A 63 year old patient with a background of type II diabetes  had vascular surgery 24 hours previously. His post operative course has been uncomplicated except for consistently  elevated serum potassium measurements. He is not receiving supplemental potassium and vital recordings have been stable. His most recent arterial blood gases and plasma  biochemistry are presented below:

Arterial blood

Value

Reference range

pH

7.24

7.36-7.44

PCO2

24 mmHg  (3.2 kPa)

40 mmHg       (5.3-5.7 kPa)

PO2

90 mmHg (12.0 kPa)

80-100 mmHg (10.5-13.0 kPa)

HCO3 -

10

22-33 mmol/L

Na+

135

135 -145 mmol/L

K+

5.7

3.2-4.5 mmol/L

Urea

15

3.0-8.0 mmol/L

Creatinine

180

50-100 umol/L

Cl -

120

100-110 mmol/L

Albumin

35

35-50 G/L

a) Describe the acid base abnormality

b) List three causes of the acid-base  abnormality.

c)  What is the most likely cause of the abnormality in this patient?

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College Answer

a) Describe the acid base abnormality

This is a normal anion gap metabolic acidosis.

b) List three causes of the acid-base  abnormality.

The major causes are:
o   Loss of bicarbonate (eg diarrhoea, pancreatic biliary drainage and urinary diversions (ureterosigmoidostomy)
o   Renal tubular acidosis (RTA).
o   Other: saline loading, TPN and cholestyramine use. 

c)  What is the most likely cause of the abnormality in this patient?

Type 4 RTA.

Discussion

Let us dissect these results systematically.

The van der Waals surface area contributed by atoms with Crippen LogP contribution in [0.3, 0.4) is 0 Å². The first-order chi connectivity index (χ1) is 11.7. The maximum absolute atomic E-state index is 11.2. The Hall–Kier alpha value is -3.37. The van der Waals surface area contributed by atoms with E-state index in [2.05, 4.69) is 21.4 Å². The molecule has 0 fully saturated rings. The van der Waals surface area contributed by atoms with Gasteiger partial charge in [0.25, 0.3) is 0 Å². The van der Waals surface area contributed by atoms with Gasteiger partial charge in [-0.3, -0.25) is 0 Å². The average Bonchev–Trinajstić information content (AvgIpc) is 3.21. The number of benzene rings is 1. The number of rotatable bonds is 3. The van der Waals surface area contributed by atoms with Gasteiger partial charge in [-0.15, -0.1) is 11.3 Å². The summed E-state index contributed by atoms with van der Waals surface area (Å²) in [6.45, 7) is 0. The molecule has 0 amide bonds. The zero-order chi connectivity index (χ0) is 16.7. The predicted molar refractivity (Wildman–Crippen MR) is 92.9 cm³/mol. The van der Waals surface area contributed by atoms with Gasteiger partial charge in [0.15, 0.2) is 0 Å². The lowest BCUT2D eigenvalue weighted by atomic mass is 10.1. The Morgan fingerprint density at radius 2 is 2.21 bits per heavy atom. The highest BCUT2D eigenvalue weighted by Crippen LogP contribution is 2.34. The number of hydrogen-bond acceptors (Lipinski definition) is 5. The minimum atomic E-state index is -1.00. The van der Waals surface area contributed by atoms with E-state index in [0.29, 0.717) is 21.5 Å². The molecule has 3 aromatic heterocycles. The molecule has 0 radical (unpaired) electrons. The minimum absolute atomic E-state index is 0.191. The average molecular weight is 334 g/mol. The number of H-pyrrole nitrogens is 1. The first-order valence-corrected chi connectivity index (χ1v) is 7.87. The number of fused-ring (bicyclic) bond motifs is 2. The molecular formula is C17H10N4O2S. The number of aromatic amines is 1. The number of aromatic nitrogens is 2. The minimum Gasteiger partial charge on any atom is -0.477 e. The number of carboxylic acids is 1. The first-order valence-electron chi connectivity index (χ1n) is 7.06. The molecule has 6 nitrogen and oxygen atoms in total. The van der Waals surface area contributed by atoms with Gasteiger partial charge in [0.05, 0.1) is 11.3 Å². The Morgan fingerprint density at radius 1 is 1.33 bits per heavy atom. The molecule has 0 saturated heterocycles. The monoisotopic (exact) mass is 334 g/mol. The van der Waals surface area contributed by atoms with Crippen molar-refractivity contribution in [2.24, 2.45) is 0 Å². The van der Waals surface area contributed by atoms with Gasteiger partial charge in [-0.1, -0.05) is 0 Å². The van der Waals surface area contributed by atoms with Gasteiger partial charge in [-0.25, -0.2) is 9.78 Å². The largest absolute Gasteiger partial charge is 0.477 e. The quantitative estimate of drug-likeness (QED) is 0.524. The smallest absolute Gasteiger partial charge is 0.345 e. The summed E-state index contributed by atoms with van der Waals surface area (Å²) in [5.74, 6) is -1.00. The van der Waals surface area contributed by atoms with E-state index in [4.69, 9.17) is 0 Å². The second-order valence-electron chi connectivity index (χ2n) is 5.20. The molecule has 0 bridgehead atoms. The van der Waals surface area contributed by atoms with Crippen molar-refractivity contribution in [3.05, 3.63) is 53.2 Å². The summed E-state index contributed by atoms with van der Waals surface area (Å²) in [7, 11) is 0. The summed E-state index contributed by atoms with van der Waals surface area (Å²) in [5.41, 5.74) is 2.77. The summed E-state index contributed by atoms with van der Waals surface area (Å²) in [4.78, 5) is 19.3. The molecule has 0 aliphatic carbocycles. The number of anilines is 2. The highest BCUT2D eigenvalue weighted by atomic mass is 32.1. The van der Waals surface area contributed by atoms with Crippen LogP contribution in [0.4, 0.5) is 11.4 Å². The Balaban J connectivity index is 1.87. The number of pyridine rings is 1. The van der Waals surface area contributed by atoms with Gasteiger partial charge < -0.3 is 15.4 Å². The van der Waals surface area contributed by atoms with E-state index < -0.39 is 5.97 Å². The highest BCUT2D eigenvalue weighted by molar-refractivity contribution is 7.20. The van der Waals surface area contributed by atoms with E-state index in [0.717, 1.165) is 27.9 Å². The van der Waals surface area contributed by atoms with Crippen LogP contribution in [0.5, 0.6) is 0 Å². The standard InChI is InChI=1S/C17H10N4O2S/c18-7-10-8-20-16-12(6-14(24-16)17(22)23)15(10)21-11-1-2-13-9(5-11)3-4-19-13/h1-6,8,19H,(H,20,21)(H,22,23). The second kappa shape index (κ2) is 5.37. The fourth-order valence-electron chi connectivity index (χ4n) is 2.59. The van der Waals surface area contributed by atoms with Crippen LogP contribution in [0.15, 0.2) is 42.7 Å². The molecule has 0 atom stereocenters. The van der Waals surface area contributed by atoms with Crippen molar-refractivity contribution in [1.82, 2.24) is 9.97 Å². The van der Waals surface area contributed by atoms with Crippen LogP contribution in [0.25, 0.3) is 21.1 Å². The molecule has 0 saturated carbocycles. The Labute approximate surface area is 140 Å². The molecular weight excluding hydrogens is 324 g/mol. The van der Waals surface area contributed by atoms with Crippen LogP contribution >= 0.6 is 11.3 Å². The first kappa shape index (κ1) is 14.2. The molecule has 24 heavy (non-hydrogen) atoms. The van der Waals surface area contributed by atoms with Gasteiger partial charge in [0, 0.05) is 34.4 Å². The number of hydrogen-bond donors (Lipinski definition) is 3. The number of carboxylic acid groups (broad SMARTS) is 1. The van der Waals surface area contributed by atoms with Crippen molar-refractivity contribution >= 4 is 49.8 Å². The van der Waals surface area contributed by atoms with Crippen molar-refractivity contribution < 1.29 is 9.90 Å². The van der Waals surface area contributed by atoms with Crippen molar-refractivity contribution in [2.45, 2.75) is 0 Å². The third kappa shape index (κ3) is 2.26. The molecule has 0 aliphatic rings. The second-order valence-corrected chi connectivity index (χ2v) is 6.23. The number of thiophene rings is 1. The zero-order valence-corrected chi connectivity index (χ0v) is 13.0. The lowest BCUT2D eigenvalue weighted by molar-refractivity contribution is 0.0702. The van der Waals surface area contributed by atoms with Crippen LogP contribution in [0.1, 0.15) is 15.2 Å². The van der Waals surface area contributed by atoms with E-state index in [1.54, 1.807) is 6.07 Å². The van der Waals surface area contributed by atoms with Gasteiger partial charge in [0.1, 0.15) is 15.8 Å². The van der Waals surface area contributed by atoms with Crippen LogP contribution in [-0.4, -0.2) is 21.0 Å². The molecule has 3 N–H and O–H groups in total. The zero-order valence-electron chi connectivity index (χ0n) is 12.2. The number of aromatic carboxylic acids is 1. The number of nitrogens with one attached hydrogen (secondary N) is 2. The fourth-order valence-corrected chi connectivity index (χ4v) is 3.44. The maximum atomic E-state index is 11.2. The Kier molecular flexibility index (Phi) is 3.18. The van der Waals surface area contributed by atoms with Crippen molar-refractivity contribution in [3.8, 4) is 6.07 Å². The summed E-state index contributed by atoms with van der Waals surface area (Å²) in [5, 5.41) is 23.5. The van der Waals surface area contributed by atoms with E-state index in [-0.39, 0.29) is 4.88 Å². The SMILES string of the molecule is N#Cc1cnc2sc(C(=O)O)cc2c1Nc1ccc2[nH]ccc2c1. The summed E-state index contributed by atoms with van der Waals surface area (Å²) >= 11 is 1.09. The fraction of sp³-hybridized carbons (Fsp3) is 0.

1. The A-a gradient cannot be calculated, as no FiO2 is supplied to us
  2. There is acidaemia
  3. The PaCO2 is compensatory
  4. The SBE is not supplied, but the bicarbonate is 10, suggesting a severe metabolic acidosis
  5. The respiratory compensation is adequate and lurks around the natural limits of human respiratory compensation for metabolic acidosis- the expected PaCO2(10 × 1.5) + 8 = 23mmHg
  6. The anion gap is normal:
    (135 + 5.7) - (120 + 10) = 10.7
  7. Urinary pH and electrolytes are not supplied, but they would be interesting.

Three causes of normal anion gap metabolic acidosis?

The mnemonic PANDA RUSH comes to mind, even though it is not very good.

  • Pancreatico-duodenal fistula
  • Acetazolamide
  • Normal saline intoxication (or any other sort of exogenous chloride excess)
  • Diarrhoea
  • Aldosterone antagonists
  • Renal tubular acidosis Type 1 (distal)
  • Ureteric diversion
  • Small bowel fistula
  • Hyperalimentation (TPN)

In the question text, the college harps on about the raised potassium. Truly, there is only one sort of normal anion gap acidosis which is stereotypically associated with hyperkalemia:  Type 4  renal tubular acidosis, or the use of spironolactone. Of all the other causes, none have any firm commitment to hyperkalemia.

References

References

Laing, Christopher M., et al. "Renal tubular acidosis: developments in our understanding of the molecular basis." The international journal of biochemistry & cell biology 37.6 (2005): 1151-1161.

An excellent overview of the physicochemical approach to RTA can be found in this article from Critical Care.

Ring, Troels, Sebastian Frische, and Søren Nielsen. "Clinical review: Renal tubular acidosis–a physicochemical approach." Critical Care 9.6 (2005): 573.